Competition between cold phenytoin and [3H]phenytoin binding was observed in normal human brain. Binding was observed in all areas examined. The highest number of sites was in the amygdala (a total of 717.71 fmol/mg protein) and the lowest in the Brodman area (BA) 4 of the motor cortex (153.91 fmol/mg protein) and cerebellar cortex (154.4 fmol/mg protein). In three areas, amygdala, cortex area BA 38 (inferior parietal lobe), and cortex area BA 8 (premotor cortex), two sets of binding sites were observed. In these areas the Kd for the higher affinity sites ranged from 35 to 116 nM, and for the lower affinity site, from 328 to 866 nM. In the four areas where only one binding site was observed the KdS ranged from 164 to 311 nM and the Scatchard plot was linear.

  3. 触觉刺激三叉神经上颌支面部支配区的功能性MRI研究%Brain Activity and Facial Tactile in Trigeminal Maxillary Division: An Functional MRI Study

    Institute of Scientific and Technical Information of China (English)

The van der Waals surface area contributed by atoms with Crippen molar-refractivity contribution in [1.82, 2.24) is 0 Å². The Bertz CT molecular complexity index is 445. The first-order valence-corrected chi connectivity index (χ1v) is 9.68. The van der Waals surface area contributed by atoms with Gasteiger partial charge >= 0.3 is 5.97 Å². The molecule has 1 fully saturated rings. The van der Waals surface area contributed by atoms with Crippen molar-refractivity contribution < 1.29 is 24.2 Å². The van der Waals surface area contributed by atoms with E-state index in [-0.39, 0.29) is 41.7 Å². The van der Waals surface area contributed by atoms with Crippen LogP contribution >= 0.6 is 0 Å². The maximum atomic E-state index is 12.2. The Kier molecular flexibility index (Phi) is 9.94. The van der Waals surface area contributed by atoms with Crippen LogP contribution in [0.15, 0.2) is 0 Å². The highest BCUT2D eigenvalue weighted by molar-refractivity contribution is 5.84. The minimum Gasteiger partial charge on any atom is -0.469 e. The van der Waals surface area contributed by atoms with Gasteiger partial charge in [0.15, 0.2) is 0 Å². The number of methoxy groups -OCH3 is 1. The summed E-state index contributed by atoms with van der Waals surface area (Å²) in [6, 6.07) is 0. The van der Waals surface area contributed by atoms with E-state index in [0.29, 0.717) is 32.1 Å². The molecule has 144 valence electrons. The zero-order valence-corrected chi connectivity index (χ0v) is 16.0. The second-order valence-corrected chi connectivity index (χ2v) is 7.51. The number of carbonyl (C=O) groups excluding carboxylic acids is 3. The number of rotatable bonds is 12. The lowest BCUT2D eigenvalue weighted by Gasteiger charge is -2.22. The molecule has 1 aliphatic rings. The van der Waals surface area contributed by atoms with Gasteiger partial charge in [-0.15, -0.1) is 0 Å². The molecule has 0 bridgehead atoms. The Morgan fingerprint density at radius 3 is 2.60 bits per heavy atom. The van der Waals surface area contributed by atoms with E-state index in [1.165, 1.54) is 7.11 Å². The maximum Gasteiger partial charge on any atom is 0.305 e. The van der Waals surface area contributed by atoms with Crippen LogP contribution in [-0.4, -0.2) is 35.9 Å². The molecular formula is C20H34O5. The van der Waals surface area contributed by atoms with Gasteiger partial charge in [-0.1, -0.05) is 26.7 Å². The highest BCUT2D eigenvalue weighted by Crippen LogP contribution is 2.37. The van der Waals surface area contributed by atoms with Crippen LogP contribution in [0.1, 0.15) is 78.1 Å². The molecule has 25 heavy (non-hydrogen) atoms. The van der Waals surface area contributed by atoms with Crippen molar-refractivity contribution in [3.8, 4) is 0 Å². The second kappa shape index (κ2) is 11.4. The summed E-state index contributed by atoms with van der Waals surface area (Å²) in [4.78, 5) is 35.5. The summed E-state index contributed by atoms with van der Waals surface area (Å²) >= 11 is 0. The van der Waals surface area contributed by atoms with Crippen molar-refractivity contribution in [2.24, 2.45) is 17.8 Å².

李家; 刘洪臣; 李科; 金真; 朱霞


    Objective: To evaluate the brain cortical response to facial tactile in maxillary trigeminal division. Methods; 8 healthy volunteers participated in the study. Cotton-tipped swab stimuli was applied to right side of face in maxillary trigeminal division, and block designed BOLD functional MRI scan covering the whole brain was carried out. Results: Increased BOLD signals during tactile stimulation were found in left SI (BA3), insula/SII, Brodman's area 22,45, and right Brodman's area 40,9,38,41. Conclusion:Tactile stimuli activated contralateral primary, secondary somatosensory cortex, superior temporal gyrus, ipsilateral postcentral gyrus , inferior temporal gyrus, transverse temporal gyrus, bilateral prefrontal cortex .%目的:观察触觉刺激三叉神经上颌支(简称V2)面部支配区引起的大脑中枢反应区.方法:选取8名健康志愿者.用棉签刺激右侧面部三叉神经上颌支的支配区,采用触觉刺激减静息的组块设计方法,采集全脑血氧水平依赖对比的功能性MRI扫描数据.结果:脑激活区为左侧初级躯体感觉皮质(BA3)、岛叶/SII、BA22、BA45,右侧BA40、BA9 、BA38 、BA41.结论:对侧初级躯体感觉皮质、岛叶/SII和颞上回,同侧中央后回、颞下回和颞横回及双侧前额皮质是面部V2区触觉刺激激活的脑部功能区.